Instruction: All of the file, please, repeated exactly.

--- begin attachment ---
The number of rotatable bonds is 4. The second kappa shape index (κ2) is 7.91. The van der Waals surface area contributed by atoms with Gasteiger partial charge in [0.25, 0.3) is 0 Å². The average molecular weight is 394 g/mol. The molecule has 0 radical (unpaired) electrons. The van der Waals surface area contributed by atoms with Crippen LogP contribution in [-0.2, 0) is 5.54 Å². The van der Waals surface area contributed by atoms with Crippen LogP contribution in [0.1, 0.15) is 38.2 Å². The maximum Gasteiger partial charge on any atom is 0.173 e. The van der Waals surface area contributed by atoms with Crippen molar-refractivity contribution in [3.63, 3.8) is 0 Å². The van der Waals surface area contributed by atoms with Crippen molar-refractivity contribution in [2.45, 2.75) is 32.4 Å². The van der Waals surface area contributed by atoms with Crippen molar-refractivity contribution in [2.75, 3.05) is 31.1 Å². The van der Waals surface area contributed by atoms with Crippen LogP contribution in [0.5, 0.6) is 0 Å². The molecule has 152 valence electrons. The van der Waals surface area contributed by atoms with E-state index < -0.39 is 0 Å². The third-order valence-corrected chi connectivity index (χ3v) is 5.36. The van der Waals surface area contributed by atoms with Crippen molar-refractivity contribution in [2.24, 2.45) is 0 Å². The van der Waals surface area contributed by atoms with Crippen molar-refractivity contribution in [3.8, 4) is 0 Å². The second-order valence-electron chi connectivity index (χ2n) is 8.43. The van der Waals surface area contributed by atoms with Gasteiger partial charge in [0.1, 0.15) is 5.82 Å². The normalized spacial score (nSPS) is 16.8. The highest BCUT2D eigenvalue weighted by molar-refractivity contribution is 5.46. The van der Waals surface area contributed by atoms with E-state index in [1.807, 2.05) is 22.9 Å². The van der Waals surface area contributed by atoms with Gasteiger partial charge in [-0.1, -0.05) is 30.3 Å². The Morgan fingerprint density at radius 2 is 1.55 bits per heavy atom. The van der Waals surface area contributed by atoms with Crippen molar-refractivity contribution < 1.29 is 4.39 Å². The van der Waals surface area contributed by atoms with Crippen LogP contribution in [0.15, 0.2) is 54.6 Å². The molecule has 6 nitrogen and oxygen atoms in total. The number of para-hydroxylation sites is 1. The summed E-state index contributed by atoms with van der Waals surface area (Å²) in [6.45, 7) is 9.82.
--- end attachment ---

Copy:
The number of rotatable bonds is 4. The second kappa shape index (κ2) is 7.91. The van der Waals surface area contributed by atoms with Gasteiger partial charge in [0.25, 0.3) is 0 Å². The average molecular weight is 394 g/mol. The molecule has 0 radical (unpaired) electrons. The van der Waals surface area contributed by atoms with Crippen LogP contribution in [-0.2, 0) is 5.54 Å². The van der Waals surface area contributed by atoms with Crippen LogP contribution in [0.1, 0.15) is 38.2 Å². The maximum Gasteiger partial charge on any atom is 0.173 e. The van der Waals surface area contributed by atoms with Crippen molar-refractivity contribution in [3.63, 3.8) is 0 Å². The van der Waals surface area contributed by atoms with Crippen molar-refractivity contribution in [2.45, 2.75) is 32.4 Å². The van der Waals surface area contributed by atoms with Crippen molar-refractivity contribution in [2.75, 3.05) is 31.1 Å². The van der Waals surface area contributed by atoms with Crippen LogP contribution in [0.5, 0.6) is 0 Å². The molecule has 152 valence electrons. The van der Waals surface area contributed by atoms with E-state index < -0.39 is 0 Å². The third-order valence-corrected chi connectivity index (χ3v) is 5.36. The van der Waals surface area contributed by atoms with Crippen molar-refractivity contribution in [2.24, 2.45) is 0 Å². The van der Waals surface area contributed by atoms with Crippen molar-refractivity contribution in [3.8, 4) is 0 Å². The second-order valence-electron chi connectivity index (χ2n) is 8.43. The van der Waals surface area contributed by atoms with Gasteiger partial charge in [0.1, 0.15) is 5.82 Å². The normalized spacial score (nSPS) is 16.8. The highest BCUT2D eigenvalue weighted by molar-refractivity contribution is 5.46. The van der Waals surface area contributed by atoms with E-state index in [1.807, 2.05) is 22.9 Å². The van der Waals surface area contributed by atoms with Gasteiger partial charge in [-0.1, -0.05) is 30.3 Å². The Morgan fingerprint density at radius 2 is 1.55 bits per heavy atom. The van der Waals surface area contributed by atoms with Crippen molar-refractivity contribution < 1.29 is 4.39 Å². The van der Waals surface area contributed by atoms with Crippen LogP contribution in [0.15, 0.2) is 54.6 Å². The molecule has 6 nitrogen and oxygen atoms in total. The number of para-hydroxylation sites is 1. The summed E-state index contributed by atoms with van der Waals surface area (Å²) in [6.45, 7) is 9.82.